I've not thought of that, but I'll have a look at that later. I'm not 100% sure that I'll be able to create CLR procedures but I'll investigate it.
Post #1527309
Posted Thursday, January 2, 2014 11:23 PM


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Which version of SSIS are you using?


Help us to help you. For better, quicker and more-focused answers to your questions, consider following the advice in this link.

When you ask a question (and please do ask a question: "My T-SQL does not work" just doesn't cut it), please provide enough information for us to understand its context.
Post #1527351
Posted Friday, January 3, 2014 2:02 AM
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SQL Server 2012, with the SSIS Package being created in Visual Studio 2010
Post #1527387
Posted Friday, January 3, 2014 4:15 AM


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Ok. The workaround you found does not apply for 2012. Instead, please search for 'with result sets'

Sorry but I'm not at my PC so cannot post something more detailed right now.



Help us to help you. For better, quicker and more-focused answers to your questions, consider following the advice in this link.

When you ask a question (and please do ask a question: "My T-SQL does not work" just doesn't cut it), please provide enough information for us to understand its context.
Post #1527445
Posted Friday, January 3, 2014 2:11 PM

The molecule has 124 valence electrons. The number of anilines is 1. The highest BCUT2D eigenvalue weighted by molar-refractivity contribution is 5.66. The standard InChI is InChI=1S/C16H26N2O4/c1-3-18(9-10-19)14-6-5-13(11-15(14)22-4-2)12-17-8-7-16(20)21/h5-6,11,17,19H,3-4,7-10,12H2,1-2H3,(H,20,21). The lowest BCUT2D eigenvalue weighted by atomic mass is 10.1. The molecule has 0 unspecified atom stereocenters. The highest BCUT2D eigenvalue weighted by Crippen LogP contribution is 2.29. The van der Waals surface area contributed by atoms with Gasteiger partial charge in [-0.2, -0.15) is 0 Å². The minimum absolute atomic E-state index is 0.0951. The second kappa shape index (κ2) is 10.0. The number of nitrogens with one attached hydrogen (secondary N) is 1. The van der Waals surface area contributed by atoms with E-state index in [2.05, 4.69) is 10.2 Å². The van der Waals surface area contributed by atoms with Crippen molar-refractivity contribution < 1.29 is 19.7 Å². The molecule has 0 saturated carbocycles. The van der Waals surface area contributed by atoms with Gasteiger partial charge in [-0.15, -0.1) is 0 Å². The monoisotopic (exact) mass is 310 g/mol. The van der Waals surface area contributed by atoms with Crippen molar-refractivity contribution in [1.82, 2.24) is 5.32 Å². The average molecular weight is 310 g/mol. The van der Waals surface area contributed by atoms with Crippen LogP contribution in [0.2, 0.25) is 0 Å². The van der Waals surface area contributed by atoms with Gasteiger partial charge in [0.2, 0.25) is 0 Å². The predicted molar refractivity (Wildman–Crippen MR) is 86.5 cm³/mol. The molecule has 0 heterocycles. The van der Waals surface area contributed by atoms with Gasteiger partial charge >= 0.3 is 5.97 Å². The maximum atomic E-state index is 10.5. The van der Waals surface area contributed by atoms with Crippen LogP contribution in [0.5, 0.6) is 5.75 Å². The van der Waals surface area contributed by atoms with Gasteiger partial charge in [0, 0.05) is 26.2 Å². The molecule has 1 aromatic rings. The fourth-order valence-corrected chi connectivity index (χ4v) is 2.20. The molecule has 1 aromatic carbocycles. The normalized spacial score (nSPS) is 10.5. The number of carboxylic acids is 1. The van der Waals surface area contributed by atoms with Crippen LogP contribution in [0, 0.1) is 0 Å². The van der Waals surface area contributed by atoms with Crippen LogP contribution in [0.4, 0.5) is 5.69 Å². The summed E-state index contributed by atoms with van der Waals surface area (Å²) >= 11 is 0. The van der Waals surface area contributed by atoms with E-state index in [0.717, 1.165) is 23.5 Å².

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Phil Parkin (1/3/2014)
Ok. The workaround you found does not apply for 2012. Instead, please search for 'with result sets'

Sorry but I'm not at my PC so cannot post something more detailed right now.


I think Phil's got it here. In the SQL Command window of your OLE DB Source (I assume you're using an OLE DB source since you're reading the data out of the table), after the EXECUTE statement, add a WITH RESULT SETS clause, like this:

EXECUTE dbo.myStoredProc WITH RESULT SETS ((col1 int, col2 varchar(20), col3 datetime))

Inside the double parentheses of the WITH RESULT SETS clause, list the columns in the results of your stored proc and their data types, just as if you were creating a table. Now, SSIS gets the metadata for the result set from this definition rather than trying to tease it out of the stored proc.


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Post #1527724
Posted Saturday, January 4, 2014 12:37 PM


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At this point, I have to ask the question...

WHY are you writing this information out to a file? Why not just write it to a table where you can create reporting queries, etc, etc, from the error data?


--Jeff Moden
"RBAR is pronounced "ree-bar" and is a "Modenism" for "Row-By-Agonizing-Row".

First step towards the paradigm shift of writing Set Based code:
Stop thinking about what you want to do to a row... think, instead, of what you want to do to a column."

(play on words) "Just because you CAN do something in T-SQL, doesn't mean you SHOULDN'T." --22 Aug 2013

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Post #1527854
Posted Saturday, January 4, 2014 1:46 PM
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Although I am not totally clear on the end goal here, would an execute SQL task embedded in the OnError event handler of either the data flow task (local to the DTF) or at the package level (global to the package and having any package errors bubble up to that event handler) do the trick for you?

This would be very similar to what Microsoft published in Project REAL.

Post #1527862